When I wrote about the latest finds from Pompeii earlier this week, I focused on the stories told about the revelations of new material extracted from the debris of Vesuvius. There is, however, another huge issue that must be grappled with, both as archaeologists and as people, and that is the fact that we are dealing with human remains. How we do that as Classical Archaeologists is, for historic reasons I cannot fully identify, very different from how such remains are handled in other parts of the world, and in other fields of archaeological science.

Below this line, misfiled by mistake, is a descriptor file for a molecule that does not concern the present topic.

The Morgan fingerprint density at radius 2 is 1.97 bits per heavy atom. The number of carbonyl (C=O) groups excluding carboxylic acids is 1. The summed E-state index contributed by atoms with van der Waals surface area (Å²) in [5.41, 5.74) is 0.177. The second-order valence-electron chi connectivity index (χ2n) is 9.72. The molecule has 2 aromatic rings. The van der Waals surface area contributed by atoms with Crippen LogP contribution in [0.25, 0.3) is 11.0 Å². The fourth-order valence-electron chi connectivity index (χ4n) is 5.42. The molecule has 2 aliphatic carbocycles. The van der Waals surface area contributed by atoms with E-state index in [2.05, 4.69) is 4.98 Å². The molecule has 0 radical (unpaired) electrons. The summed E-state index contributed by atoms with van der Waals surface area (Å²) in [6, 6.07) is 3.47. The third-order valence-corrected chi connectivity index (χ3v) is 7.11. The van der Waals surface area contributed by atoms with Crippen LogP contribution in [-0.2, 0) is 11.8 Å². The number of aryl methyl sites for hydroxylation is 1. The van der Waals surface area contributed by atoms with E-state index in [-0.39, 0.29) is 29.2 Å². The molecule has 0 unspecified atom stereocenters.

Five years ago, at the time my doctoral dissertation on tombs was being published as a book, my dad managed to get me invited to give a talk about my research at the local public library in Illinois when I was home for the holidays. After the talk (surprisingly, even attended by people I’m not related to), I was asked a question regarding what happened to the human remains found in Pompeii after excavation. The audience member who asked made specific reference to NAGPRA, which is something that I was well schooled in from my undergraduate days, but had never considered in the context of my work in Italy. For those not from North America, this law requires the dignified treatment and eventual return of any human remains found on federal or tribal lands to their descendants. This has sometimes caused drawn out legal battles between tribes, in part because the length of time that has passed (multiple thousands of years) can make finding direct lineage difficult, or in many instances, allows claims from more than one group. This is, of course, very much tied up with the historic mis-treatment of Native Americans, their displacement from ancestral lands, and the genocidal level reduction of their population over the last six hundred years. What is intriguing to me, is that this same reverence is not necessarily shown for the remains that are found in the Vesuvian sites. Unlike some of the issues caused by forced migration and genocide of Native American peoples, there should be no doubt that modern Italians are the descendants of ancient Romans (as are numerous other European and North African peoples). All you need to do is listen to a Neapolitan or a Sicilian speak Italian and you can hear faint remnants of your school Latin. Even amongst Americans whose ancestors came from Italy there is still a vague association with the Rome of the past (consider Tony Soprano’s (sweary) response when asked by a Jewish business associate waxing lyrically about the braveness of those at Masada holding out against Roman soldiers.) So what’s the difference, and more to the point, why is there one?